Skilled in the art: Y-12 graduates 2020 apprentice class
Y-12 Apprenticeship Program 2020 graduates present their diplomas. From left: Jacob Scarborough, electrician; Christopher Drinnon, pipefitter; Brandon Muir, pipefitter; and Dustin Wilson, electrician.
After 13 years as a Y-12 laborer, Christopher Drinnon acted on his father’s advice: “You should get in a trade.” Now a recent pipefitter apprentice graduate, Drinnon graduated on October 6 from the Y-12 Apprenticeship Program alongside three skilled journeymen, one pipefitter and two electricians.
Since 2008, Y-12 has celebrated 97 graduates and eight graduation ceremonies in the program. Before graduation, each apprentice is trained to union specifications for journeymen level classification upon completion of the program. In addition to qualifications, apprentices learn from experiential training opportunities and work three month rotations in different workshops throughout Y-12. Through these experiences, apprentices gain valuable knowledge in their field and on site.
“The Apprenticeship Program has positioned Y-12 for long term mission support, at a time when skilled craft workers are in high demand,” said Will Farmer of Y-12 Infrastructure. “Our program is a great way to transfer knowledge from highly skilled workers to the new workforce and is our guarantee that we will be able to meet our future production goals,” he continued.
A combined partnership between CNS and the Atomic Trades and Labor Council, the Apprenticeship Program is registered with the Department of Labor as well as the Veterans Administration. Y-12’s Joint Apprenticeship and Training Committee is also involved to guarantee the welfare of the program by meeting each month to address various topics on how to grow and assist the program.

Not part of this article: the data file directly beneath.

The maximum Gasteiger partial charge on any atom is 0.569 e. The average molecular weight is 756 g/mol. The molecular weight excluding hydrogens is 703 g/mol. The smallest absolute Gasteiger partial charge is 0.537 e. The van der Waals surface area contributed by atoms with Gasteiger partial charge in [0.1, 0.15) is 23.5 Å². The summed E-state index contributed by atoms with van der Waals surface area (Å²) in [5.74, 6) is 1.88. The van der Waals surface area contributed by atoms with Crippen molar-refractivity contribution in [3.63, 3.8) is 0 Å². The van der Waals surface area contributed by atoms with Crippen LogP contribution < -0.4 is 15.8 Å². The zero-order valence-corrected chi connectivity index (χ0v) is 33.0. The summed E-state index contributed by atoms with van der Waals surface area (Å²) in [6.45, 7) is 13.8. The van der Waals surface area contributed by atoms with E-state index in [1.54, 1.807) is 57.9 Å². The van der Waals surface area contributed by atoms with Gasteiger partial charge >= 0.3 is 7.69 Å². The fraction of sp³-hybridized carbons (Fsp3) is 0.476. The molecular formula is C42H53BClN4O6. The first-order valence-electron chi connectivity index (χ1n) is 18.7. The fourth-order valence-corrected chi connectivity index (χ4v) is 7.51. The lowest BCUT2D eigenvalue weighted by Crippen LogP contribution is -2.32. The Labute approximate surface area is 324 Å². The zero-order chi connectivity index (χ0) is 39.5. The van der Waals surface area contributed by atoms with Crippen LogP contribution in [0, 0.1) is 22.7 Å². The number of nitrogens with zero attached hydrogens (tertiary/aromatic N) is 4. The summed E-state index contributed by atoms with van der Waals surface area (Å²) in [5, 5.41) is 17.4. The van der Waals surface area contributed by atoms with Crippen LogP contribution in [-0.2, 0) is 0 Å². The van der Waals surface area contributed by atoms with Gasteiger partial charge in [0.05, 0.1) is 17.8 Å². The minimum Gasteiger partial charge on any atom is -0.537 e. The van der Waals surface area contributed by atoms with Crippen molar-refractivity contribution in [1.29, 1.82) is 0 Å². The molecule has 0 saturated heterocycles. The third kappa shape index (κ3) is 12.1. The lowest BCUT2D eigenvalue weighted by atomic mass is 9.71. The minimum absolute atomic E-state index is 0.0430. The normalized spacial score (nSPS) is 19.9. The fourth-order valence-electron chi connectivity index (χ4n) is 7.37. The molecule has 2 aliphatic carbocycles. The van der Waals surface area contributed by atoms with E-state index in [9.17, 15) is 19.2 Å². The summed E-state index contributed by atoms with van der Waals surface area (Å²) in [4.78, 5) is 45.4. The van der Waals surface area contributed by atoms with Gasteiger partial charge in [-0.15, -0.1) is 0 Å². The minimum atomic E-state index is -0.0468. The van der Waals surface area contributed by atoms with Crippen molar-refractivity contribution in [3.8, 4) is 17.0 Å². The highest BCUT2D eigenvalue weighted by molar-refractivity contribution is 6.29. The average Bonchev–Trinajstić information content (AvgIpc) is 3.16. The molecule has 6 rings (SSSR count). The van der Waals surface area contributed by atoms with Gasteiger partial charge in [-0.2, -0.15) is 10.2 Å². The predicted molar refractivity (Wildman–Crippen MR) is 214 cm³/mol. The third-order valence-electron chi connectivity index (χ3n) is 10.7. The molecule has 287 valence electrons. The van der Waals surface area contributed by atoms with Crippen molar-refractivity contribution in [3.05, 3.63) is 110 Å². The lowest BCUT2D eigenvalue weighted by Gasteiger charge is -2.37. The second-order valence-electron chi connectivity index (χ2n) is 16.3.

Apprentice supervisor and JATC member Zach Yost said, “Our committee exists to ensure that we’re nurturing unsurpassed talent for our program. Today, it’s safe to say that we’ve found that here with our 2020 class.”
The graduates also were recognized for not only their hard work but also the sacrifices that were made by the apprentices and their families.
“The main lesson was not to give up,” said Brandon Muir, Y-12 pipefitter. “The experience was an adjustment; adding 3.5 hour classes, two nights per week on top of a 10 hour day was challenging.
That’s not counting my commute and having a new baby, but the on-the-job training made it worth it.”
In honoring the graduates, Y-12 Site Manager Gene Sievers emphasized the significance the skilled trades have on the mission and the development of the men and women who follow in their footsteps.
“Being skilled in the art is extremely important,” he said. “Your knowledge and capabilities are foundational for Y-12’s enduring mission, our national security, and the future generation of skilled trades.”
With milestones met, Y-12’s four new journeymen will progress to a new chapter making their impact to on site operations and continuing the legacy and strength of our workforce.
“This is a great accomplishment for you, CNS, and our union. This is something that can never be taken from you and will provide you a path to a career that you can be proud of,” said ATLC President Mike Thompson. “I know and appreciate the sacrifices you have made to achieve this graduation. But it doesn’t end here. You will continue to learn and become more proficient in your skills. The responsibility you face couldn’t be more important. You are the ones who will take our place and carry on the proud tradition of being some of the most skilled tradesmen in the world.”